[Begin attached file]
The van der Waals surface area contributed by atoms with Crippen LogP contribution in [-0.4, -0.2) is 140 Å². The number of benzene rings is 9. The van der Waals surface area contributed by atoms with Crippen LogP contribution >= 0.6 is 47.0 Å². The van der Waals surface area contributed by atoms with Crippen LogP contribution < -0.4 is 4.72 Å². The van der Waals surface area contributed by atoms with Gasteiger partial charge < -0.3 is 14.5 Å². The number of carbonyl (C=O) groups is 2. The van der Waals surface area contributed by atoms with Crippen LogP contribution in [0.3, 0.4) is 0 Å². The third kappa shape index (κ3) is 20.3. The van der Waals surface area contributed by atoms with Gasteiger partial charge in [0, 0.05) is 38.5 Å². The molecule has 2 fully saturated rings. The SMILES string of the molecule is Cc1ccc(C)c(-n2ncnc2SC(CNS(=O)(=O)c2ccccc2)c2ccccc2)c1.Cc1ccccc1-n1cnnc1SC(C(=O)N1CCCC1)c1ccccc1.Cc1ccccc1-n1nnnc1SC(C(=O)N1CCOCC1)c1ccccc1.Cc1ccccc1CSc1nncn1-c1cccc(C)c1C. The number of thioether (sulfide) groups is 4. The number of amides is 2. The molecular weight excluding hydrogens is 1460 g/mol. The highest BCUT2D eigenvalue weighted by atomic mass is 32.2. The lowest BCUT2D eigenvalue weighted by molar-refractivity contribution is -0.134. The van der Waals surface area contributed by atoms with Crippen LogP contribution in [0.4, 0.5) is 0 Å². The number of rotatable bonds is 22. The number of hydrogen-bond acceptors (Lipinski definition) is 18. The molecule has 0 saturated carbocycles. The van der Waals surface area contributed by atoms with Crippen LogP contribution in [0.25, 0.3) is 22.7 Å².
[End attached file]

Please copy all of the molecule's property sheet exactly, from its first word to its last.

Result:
The van der Waals surface area contributed by atoms with Crippen LogP contribution in [-0.4, -0.2) is 140 Å². The number of benzene rings is 9. The van der Waals surface area contributed by atoms with Crippen LogP contribution >= 0.6 is 47.0 Å². The van der Waals surface area contributed by atoms with Crippen LogP contribution < -0.4 is 4.72 Å². The van der Waals surface area contributed by atoms with Gasteiger partial charge < -0.3 is 14.5 Å². The number of carbonyl (C=O) groups is 2. The van der Waals surface area contributed by atoms with Crippen LogP contribution in [0.3, 0.4) is 0 Å². The third kappa shape index (κ3) is 20.3. The van der Waals surface area contributed by atoms with Gasteiger partial charge in [0, 0.05) is 38.5 Å². The molecule has 2 fully saturated rings. The SMILES string of the molecule is Cc1ccc(C)c(-n2ncnc2SC(CNS(=O)(=O)c2ccccc2)c2ccccc2)c1.Cc1ccccc1-n1cnnc1SC(C(=O)N1CCCC1)c1ccccc1.Cc1ccccc1-n1nnnc1SC(C(=O)N1CCOCC1)c1ccccc1.Cc1ccccc1CSc1nncn1-c1cccc(C)c1C. The number of thioether (sulfide) groups is 4. The number of amides is 2. The molecular weight excluding hydrogens is 1460 g/mol. The highest BCUT2D eigenvalue weighted by atomic mass is 32.2. The lowest BCUT2D eigenvalue weighted by molar-refractivity contribution is -0.134. The van der Waals surface area contributed by atoms with Crippen LogP contribution in [0.4, 0.5) is 0 Å². The number of rotatable bonds is 22. The number of hydrogen-bond acceptors (Lipinski definition) is 18. The molecule has 0 saturated carbocycles. The van der Waals surface area contributed by atoms with Crippen LogP contribution in [0.25, 0.3) is 22.7 Å².